When there’s a will, there’s a way…to have a spring piano recital in a new way! The Covid numbers are way down where I live, but my mantra throughout has been that I want my parents to trust that I’m doing everything reasonable to provide safety for my students. So, an outdoor recital was the solution. Actually, it went pretty well, and we might do it again this way just because it was pleasant to sit under the pavilion in the park, feel the breeze, and listen to some lovely music. Nobody felt pressured to dress in super fancy clothes, and we even had a dog in the audience!
I’m a bad blogger for not taking more photos, but I’ll just describe things and let your imagination work. I don’t usually do much decorating for recitals, and I kept it minimal here, too. I used some star garland at the far end and placed the digital piano in front. A former student kindly loaned me her guitar amp. I lined up the picnic tables along the sides, and some of the audience sat there, and some brought lawn chairs. I had a star-printed tablecloth for one of the picnic tables, and cupcakes with star toppers.
The only hitch came when a train rolled through just as one student was playing “Hedwig’s Theme.” Obviously, it was the Hogwart’s Express.
There are lots and lots of blog posts out there describing how to put on recitals, even outdoor ones, so I’m not going to do that here. I will just add a few general words of wisdom about recital preparation from years of experience.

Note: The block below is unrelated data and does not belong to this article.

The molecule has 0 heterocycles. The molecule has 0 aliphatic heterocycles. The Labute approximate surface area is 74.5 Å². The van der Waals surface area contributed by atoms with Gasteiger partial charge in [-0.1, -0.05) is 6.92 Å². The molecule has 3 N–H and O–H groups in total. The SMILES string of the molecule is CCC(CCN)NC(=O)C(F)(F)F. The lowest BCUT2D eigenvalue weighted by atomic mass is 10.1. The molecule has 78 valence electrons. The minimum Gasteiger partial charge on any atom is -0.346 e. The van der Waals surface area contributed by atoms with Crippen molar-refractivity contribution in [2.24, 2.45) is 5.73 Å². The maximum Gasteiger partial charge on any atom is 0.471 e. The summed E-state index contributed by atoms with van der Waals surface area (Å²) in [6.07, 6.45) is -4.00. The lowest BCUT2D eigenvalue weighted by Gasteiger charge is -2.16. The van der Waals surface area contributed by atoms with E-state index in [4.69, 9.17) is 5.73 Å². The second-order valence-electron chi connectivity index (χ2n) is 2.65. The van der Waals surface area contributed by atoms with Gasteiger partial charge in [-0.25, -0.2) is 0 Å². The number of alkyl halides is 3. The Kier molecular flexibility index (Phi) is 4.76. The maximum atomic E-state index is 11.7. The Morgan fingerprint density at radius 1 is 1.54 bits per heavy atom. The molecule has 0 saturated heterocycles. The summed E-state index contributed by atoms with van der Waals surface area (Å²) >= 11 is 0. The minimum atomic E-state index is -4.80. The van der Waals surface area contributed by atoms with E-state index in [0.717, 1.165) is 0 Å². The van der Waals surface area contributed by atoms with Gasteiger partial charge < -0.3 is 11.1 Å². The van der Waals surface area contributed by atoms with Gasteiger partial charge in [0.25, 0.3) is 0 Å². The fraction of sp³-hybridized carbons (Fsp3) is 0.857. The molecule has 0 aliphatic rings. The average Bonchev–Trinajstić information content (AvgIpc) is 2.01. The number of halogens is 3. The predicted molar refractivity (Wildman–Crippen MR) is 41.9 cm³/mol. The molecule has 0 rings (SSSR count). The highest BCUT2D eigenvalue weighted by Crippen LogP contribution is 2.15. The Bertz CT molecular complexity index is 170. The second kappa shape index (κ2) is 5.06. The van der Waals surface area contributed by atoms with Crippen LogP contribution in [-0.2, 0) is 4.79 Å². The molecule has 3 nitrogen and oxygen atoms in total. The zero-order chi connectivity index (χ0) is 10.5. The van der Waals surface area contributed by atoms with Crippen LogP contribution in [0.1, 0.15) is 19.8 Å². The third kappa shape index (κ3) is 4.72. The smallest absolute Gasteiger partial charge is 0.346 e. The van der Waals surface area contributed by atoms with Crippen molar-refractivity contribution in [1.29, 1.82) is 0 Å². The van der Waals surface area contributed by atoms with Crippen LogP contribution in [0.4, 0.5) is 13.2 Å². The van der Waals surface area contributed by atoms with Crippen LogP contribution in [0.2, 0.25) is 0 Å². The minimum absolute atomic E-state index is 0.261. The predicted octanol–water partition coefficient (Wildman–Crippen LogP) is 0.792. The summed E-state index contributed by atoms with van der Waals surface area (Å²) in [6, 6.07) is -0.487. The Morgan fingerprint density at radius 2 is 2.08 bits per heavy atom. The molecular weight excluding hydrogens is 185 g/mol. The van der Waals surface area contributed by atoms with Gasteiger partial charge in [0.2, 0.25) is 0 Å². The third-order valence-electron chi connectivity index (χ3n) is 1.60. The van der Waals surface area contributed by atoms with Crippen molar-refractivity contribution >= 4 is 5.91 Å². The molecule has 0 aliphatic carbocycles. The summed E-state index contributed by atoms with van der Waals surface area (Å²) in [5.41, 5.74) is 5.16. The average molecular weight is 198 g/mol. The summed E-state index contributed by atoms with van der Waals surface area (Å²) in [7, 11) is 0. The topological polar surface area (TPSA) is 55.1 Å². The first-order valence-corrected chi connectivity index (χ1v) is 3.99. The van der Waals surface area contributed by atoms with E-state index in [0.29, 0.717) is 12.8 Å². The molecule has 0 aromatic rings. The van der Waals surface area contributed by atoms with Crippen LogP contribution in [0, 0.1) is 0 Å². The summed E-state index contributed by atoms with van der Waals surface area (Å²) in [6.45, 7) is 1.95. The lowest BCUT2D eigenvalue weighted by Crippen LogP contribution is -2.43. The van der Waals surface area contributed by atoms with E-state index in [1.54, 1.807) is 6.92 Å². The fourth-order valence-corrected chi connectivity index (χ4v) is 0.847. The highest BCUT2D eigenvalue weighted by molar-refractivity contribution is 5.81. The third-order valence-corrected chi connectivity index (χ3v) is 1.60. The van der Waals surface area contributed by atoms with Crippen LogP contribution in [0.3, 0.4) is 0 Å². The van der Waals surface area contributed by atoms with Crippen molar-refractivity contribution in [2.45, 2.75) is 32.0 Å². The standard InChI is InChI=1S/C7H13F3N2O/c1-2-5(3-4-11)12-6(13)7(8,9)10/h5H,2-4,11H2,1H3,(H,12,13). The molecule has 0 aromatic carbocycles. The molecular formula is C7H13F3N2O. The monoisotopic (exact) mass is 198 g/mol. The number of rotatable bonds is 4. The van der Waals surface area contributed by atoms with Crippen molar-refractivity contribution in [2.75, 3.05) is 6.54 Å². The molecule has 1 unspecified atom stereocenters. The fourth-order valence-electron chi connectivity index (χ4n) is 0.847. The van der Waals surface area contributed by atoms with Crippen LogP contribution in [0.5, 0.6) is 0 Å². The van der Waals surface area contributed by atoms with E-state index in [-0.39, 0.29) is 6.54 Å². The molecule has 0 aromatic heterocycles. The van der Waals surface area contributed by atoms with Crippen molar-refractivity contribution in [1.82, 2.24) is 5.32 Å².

- ALWAYS call the venue the week before and make sure you’re still on their calendar, especially if you’re like me and you reserve it 3 months in advance. I had a scary experience with my very first recital. I found out the night before that another event had been planned at my venue and they had forgotten about me, or failed to put my recital on the calendar, or something. I had over 25 students playing and families coming from a neighboring town. I was able to get it worked out and the show went on, but I’ll never fail to call and check now!
- If you’re going to need electricity or chairs or other equipment that the venue is supposed to provide, don’t assume it will be there because they told you it would. Check for yourself. It dawned on me on Friday before our Sunday recital that while I knew there were outlets at this pavilion, and I’d seen bands play there before, I had not personally checked that the outlets were working. So, I grabbed my phone charger and ran over to check that those outlets had some juice!
- It nearly always takes longer to set up than I think it will. So, I plan the time I think I need and then add 30 minutes! This practice has served me well over the years!
To be honest, I really enjoyed this laid-back, authentic approach to music making and sharing. It humanizes performing and makes it less mysterious. Of course, I would have liked to provide a better instrument for my advanced students to show off their delicate shadings and nuances, but then again, I’m pretty sure that’s the first time there’s been any Bartok or Scriabin played there while passersby strolled past, tennis students had their lessons just nearby, and kayakers unloaded their vessels. Maybe we should normalize Bartok in the Park.